In this case, despite a plan participant's failure to properly request plan documents under the plan's procedures, the Fifth Circuit held that a plan administrator was liable for breach of fiduciary duty for failing to produce the documents. The court held that the plan administrator's duty of loyalty under ERISA required it to provide the documents where it (a) knew Kujanek wanted the documents and (b) knew or should have known that Kujanek did not have the necessary information to request a rollover distribution from his profit sharing account.

ERISA's statutory disclosure regime requires plan administrators to provide plan documents to participants who make written requests within 30 days of the request or be personally liable to the participant for up to $110 per day in statutory penalties [2]. Plan administrators have typically expected that a failure on their part to provide documentation would be comprehensively governed by this regime, such that any penalties against them would be limited to $110 per day. Notwithstanding this expectation, courts are empowered to award "in [their] discretion such other relief as [they] deem proper" [3] and courts may fashion remedies for breaches of fiduciary duty where they find such breaches, regardless of whether the underlying facts may also support the finding of statutory penalties. ERISA holds plan fiduciaries personally liable to make whole a participant affected by a breach of fiduciary duty (although employers may purchase fiduciary liability insurance to protect plan fiduciaries). Therefore, a finding of breach of fiduciary duty may be quantitatively and qualitatively more significant for a plan fiduciary than an awarding of statutory penalties of $110 a day.

In Kujanek, the court held that the plan administrator's breach of its duty of loyalty to Kujanek entitled Kujanek to relief equating to the loss and depreciation in his profit-sharing account from 2007-2008, which loss and depreciation the court found could have been avoided had Kujanek been provided with the appropriate plan documents. Because of the financial crisis that spanned 2007 and 2008 and the corresponding record decline in the stock market, the losses that Kujanek's account suffered were likely particularly pronounced and more significant than $110 a day [4], making this decision very relevant for plan fiduciaries.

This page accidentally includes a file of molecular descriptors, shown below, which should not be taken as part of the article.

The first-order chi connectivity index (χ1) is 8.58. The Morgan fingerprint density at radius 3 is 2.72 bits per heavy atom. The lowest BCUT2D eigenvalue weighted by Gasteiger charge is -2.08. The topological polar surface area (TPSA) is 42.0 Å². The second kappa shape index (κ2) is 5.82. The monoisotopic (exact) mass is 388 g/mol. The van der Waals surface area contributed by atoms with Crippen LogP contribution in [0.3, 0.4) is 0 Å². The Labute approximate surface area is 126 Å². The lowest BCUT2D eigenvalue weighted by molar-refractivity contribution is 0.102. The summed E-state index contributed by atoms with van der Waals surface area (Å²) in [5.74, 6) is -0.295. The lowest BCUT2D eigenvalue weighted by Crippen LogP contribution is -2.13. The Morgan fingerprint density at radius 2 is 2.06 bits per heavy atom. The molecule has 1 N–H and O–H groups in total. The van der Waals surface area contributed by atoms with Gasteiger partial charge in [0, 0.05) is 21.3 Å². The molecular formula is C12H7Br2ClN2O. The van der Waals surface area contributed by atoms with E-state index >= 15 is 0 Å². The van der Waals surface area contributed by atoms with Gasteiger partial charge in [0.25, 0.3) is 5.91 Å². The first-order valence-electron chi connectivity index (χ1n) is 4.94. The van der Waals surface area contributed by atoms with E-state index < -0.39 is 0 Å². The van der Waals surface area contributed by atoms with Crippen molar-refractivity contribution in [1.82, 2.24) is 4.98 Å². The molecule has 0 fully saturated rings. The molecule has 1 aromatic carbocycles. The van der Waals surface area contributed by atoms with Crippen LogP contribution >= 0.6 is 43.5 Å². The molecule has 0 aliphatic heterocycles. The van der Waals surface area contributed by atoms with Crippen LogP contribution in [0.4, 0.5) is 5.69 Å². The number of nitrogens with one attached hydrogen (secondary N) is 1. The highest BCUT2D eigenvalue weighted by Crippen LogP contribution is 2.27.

(Orrick's ERISA Litigation Solution)

Action Items for Plan Fiduciaries

The Kujanek decision should put plan fiduciaries on notice that failure to communicate plan documents and information to participants may constitute a breach of their duty of loyalty with the attendant liability. Upon request, plan fiduciaries are required to provide updated summary plan descriptions (“SPDs”), summary annual reports (“SARs”), and any “bargaining agreement, trust agreement, contract or other instrument under which the plan is established or operated.” [5] This last category includes formal plan documents and informal guidelines that affect the plan’s operation. Plan fiduciaries should also note that if they know that participants require this documentation, they are required to produce it as part of their fiduciary responsibilities even if the participant does not properly request it.

Therefore, it is important that plan fiduciaries implement a comprehensive system for effective communication with and disclosure to plan participants. The system should ensure that fiduciaries provide SPDs to new participants at the time of participation. For existing participants, fiduciaries should provide SPDs upon request (within the 30-day deadline) and SARs on an annual basis. Fiduciaries, particularly those responsible for investment matters, should make sure to provide benefit statements (with investment valuation information as required by ERISA) quarterly to 401(k) plan participants. Further, fiduciaries should be prepared to readily and promptly respond to a request for comprehensive plan documentation, and should have ready access to official, up-to-date formal plan documents and trust agreements. The system should also make sure that terminated participants (like Kujanek) are fully aware of their distribution and rollover options, by making sure information regarding those options is conveyed even if the participant does not request it. Fiduciaries may wish to consult with counsel to make certain that the system accounts for all required disclosures and deadlines in connection with claims and appeals procedures under the plan.